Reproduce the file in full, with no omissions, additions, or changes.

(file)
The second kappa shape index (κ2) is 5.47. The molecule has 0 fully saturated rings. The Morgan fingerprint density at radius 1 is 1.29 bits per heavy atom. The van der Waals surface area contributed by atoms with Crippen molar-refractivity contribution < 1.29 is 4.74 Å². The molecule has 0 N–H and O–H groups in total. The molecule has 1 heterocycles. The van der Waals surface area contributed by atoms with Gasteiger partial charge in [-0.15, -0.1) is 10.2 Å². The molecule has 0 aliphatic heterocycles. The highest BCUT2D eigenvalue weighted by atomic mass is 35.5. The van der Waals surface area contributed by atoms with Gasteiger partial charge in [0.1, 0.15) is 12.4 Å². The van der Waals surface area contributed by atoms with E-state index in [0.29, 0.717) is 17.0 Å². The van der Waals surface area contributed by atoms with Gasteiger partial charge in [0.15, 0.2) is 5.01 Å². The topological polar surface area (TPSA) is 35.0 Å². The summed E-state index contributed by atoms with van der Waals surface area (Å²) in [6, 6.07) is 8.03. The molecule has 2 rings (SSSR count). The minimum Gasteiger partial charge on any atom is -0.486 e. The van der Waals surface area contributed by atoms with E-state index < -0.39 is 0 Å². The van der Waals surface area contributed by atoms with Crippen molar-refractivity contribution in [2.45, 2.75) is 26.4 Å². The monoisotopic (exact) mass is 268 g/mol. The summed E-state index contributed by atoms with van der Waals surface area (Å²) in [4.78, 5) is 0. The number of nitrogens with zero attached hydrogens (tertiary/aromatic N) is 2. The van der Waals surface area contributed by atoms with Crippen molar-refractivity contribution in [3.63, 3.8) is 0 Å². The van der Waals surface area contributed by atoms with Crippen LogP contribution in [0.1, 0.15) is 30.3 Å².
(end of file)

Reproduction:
The second kappa shape index (κ2) is 5.47. The molecule has 0 fully saturated rings. The Morgan fingerprint density at radius 1 is 1.29 bits per heavy atom. The van der Waals surface area contributed by atoms with Crippen molar-refractivity contribution < 1.29 is 4.74 Å². The molecule has 0 N–H and O–H groups in total. The molecule has 1 heterocycles. The van der Waals surface area contributed by atoms with Gasteiger partial charge in [-0.15, -0.1) is 10.2 Å². The molecule has 0 aliphatic heterocycles. The highest BCUT2D eigenvalue weighted by atomic mass is 35.5. The van der Waals surface area contributed by atoms with Gasteiger partial charge in [0.1, 0.15) is 12.4 Å². The van der Waals surface area contributed by atoms with E-state index in [0.29, 0.717) is 17.0 Å². The van der Waals surface area contributed by atoms with Gasteiger partial charge in [0.15, 0.2) is 5.01 Å². The topological polar surface area (TPSA) is 35.0 Å². The summed E-state index contributed by atoms with van der Waals surface area (Å²) in [6, 6.07) is 8.03. The molecule has 2 rings (SSSR count). The minimum Gasteiger partial charge on any atom is -0.486 e. The van der Waals surface area contributed by atoms with E-state index < -0.39 is 0 Å². The van der Waals surface area contributed by atoms with Crippen molar-refractivity contribution in [2.45, 2.75) is 26.4 Å². The monoisotopic (exact) mass is 268 g/mol. The summed E-state index contributed by atoms with van der Waals surface area (Å²) in [4.78, 5) is 0. The number of nitrogens with zero attached hydrogens (tertiary/aromatic N) is 2. The van der Waals surface area contributed by atoms with Crippen molar-refractivity contribution in [3.63, 3.8) is 0 Å². The van der Waals surface area contributed by atoms with Crippen LogP contribution in [0.1, 0.15) is 30.3 Å².